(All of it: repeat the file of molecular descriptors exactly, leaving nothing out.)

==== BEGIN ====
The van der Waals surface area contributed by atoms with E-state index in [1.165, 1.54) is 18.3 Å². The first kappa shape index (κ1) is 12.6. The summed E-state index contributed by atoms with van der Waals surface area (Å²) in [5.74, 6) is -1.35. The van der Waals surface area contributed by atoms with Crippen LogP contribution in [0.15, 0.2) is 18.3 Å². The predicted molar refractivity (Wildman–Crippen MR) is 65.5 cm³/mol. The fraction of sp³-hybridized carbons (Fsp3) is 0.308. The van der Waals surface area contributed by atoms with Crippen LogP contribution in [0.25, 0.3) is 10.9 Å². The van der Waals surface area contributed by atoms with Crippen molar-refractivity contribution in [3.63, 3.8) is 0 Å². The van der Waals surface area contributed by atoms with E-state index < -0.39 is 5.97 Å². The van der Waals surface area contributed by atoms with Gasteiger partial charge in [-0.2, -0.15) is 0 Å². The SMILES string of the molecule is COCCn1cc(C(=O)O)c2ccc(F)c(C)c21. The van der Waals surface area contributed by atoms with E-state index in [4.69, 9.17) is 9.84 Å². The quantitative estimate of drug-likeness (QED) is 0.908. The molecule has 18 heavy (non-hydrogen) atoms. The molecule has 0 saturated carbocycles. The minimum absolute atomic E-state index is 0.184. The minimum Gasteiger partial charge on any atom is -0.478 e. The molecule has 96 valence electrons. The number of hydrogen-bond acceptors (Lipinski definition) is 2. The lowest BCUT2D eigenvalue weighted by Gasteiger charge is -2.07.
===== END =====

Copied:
The van der Waals surface area contributed by atoms with E-state index in [1.165, 1.54) is 18.3 Å². The first kappa shape index (κ1) is 12.6. The summed E-state index contributed by atoms with van der Waals surface area (Å²) in [5.74, 6) is -1.35. The van der Waals surface area contributed by atoms with Crippen LogP contribution in [0.15, 0.2) is 18.3 Å². The predicted molar refractivity (Wildman–Crippen MR) is 65.5 cm³/mol. The fraction of sp³-hybridized carbons (Fsp3) is 0.308. The van der Waals surface area contributed by atoms with Crippen LogP contribution in [0.25, 0.3) is 10.9 Å². The van der Waals surface area contributed by atoms with Crippen molar-refractivity contribution in [3.63, 3.8) is 0 Å². The van der Waals surface area contributed by atoms with E-state index < -0.39 is 5.97 Å². The van der Waals surface area contributed by atoms with Gasteiger partial charge in [-0.2, -0.15) is 0 Å². The SMILES string of the molecule is COCCn1cc(C(=O)O)c2ccc(F)c(C)c21. The van der Waals surface area contributed by atoms with E-state index in [4.69, 9.17) is 9.84 Å². The quantitative estimate of drug-likeness (QED) is 0.908. The molecule has 18 heavy (non-hydrogen) atoms. The molecule has 0 saturated carbocycles. The minimum absolute atomic E-state index is 0.184. The minimum Gasteiger partial charge on any atom is -0.478 e. The molecule has 96 valence electrons. The number of hydrogen-bond acceptors (Lipinski definition) is 2. The lowest BCUT2D eigenvalue weighted by Gasteiger charge is -2.07.